Yogurt Muffins

    Heat oven to 375F.

    DRY: 1 cup whole wheat flour (you can use ww pastry flour, but I often use stoneground)

    1/2 cup unbleached flour

    1 tsp. baking powder

    1 tsp. baking soda

    1/4 cup brown sugar

    1/4 tsp. cinnamon

    OPTIONAL DRY: Add any of these you like to the dry ingredients.

    1/2 cup chopped nuts

    1/2 cup chocolate chips

    3/4 cup blueberries (best added to dry ingredients if frozen, so they don't clump together)



    WET: 1 beaten egg

    8 oz. plain or vanilla yogurt (low fat or non-fat, or whole fat, for that matter)

    1/4 cup melted butter or margarine

    1 tsp. vanilla extract


    1/2 to 1 cup mashed banana


    Combine all dry ingredients (including options) in a large bowl, and wet ones in a smaller bowl. Add wet ingredients to the dry ones. Stir only till moistened.

    Fill large or small muffin tins 3/4 full. Bake about 16-18 minutes for large muffins; 12-13 minutes for minis. If you use mashed banana, you may need to bake for another minute or three. You can also sprinkle the tops with cinnamon sugar before baking. They freeze very well.















    Wait Kenny! I have to take the picture first!


    subfuscpersona's picture

    article on using whole grain flours (San Francisco Baking Institute newsletter)

    Interesting article in Winter 07 newsletter from San Francisco Baking Institute on using whole grain flours in bread formulas. Discusses types of whole grain flours, effects on gluten development and suggests adjustments for water content and mixing times. The link is

    starrcross's picture

    hello from MI

    Hi my name is Bridgett and I live in a litlle town in Northern MI. I found this site searching for a recipe close to one my mother had. I have been unlucky so far. this recipe is very old and I am having a hard time figuring this one out. I am putting all her recipes in to a book and it is taking a long time because I am preparing each one. I can't ask her because she passed away. If anyone could help on how to prepare this I would greatly appreciate. I remember eating this as a kid, and it was delicious! here is what my mother had written down, exactly.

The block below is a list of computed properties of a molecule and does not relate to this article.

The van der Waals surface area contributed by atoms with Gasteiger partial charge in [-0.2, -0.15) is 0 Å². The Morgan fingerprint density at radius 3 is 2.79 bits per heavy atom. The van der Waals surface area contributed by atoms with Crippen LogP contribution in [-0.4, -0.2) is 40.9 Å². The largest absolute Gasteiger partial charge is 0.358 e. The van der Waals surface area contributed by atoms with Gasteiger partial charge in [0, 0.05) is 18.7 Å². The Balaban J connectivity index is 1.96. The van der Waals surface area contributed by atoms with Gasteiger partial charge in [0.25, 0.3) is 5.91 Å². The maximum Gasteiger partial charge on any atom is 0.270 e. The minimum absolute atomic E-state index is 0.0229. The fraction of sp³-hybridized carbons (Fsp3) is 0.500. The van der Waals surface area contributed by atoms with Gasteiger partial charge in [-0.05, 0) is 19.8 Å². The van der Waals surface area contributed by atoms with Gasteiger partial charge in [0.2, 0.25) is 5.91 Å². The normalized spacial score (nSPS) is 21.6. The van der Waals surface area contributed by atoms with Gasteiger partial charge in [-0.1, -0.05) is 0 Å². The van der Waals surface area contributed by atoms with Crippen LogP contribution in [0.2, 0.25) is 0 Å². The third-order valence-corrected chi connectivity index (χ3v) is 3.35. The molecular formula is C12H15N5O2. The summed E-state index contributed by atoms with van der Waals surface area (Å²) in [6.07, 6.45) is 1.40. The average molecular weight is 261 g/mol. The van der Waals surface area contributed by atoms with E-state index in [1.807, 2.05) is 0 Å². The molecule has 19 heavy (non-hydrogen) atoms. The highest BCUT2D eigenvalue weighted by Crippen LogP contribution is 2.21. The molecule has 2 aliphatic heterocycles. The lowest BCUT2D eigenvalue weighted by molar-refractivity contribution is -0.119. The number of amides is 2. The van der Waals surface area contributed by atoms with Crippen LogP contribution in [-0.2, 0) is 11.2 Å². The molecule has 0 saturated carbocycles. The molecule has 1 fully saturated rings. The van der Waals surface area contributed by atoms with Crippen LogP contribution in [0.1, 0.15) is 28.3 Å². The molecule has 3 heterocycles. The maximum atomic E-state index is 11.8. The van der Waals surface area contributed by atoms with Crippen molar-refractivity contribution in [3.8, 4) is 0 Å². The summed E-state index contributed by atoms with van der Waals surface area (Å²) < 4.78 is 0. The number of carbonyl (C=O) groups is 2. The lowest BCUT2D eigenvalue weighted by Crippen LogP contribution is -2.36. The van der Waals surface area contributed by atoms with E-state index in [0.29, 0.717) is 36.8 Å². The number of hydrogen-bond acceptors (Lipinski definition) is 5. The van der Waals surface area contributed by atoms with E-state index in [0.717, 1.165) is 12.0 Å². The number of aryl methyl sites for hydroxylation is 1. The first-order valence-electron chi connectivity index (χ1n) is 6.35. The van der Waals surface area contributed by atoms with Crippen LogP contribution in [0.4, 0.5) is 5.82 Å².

2 cups scalded milk (cooled to warm), 2 compressed yeast cakes, 2 Tbsp. sugar, 1 cup oatmeal, 1 cup raisins, 1/4 soft shortening, 1 beaten egg and 2 tsp. salt. 

     Crumble yeast cakes with 2 Tbsp. sugar, sift and add 4 cups of the flour and salt ( reserving the 1/2 cup for kneading). Let rise until double. Punch down and let rise again. Roll dough out on board and sprinkle with some sugar (about 1/2 cup) and some cinnamon. Roll up into loaves: let rise. Bake at 400 for about 45 minutes.

    See what I mean. what do you do with the shortening, egg, oatmeal and the raisins? alot of my mothers recipes are like this. I guess she just knew what to do. These directions are not clear enough for me! 

    this is a very nice website with lots of nice recipes.


    graz's picture

    Need help finding a thread

    I would appreciate any help finding a thread that had a dictionary of terms, that are used in baking. I have a pretty good idea what people are talking about but would like to check it against a reliable source. PS also if you can save a tread to a favorites place.

    Thanks, Graz

    zainaba22's picture

    manosha(arabic pizza)


    Fresh Labneh +zaatar

    Fresh Labneh+Cheddar Cheese

    Qashta"fresh cream" +honey

    Feta Cheese+dried mint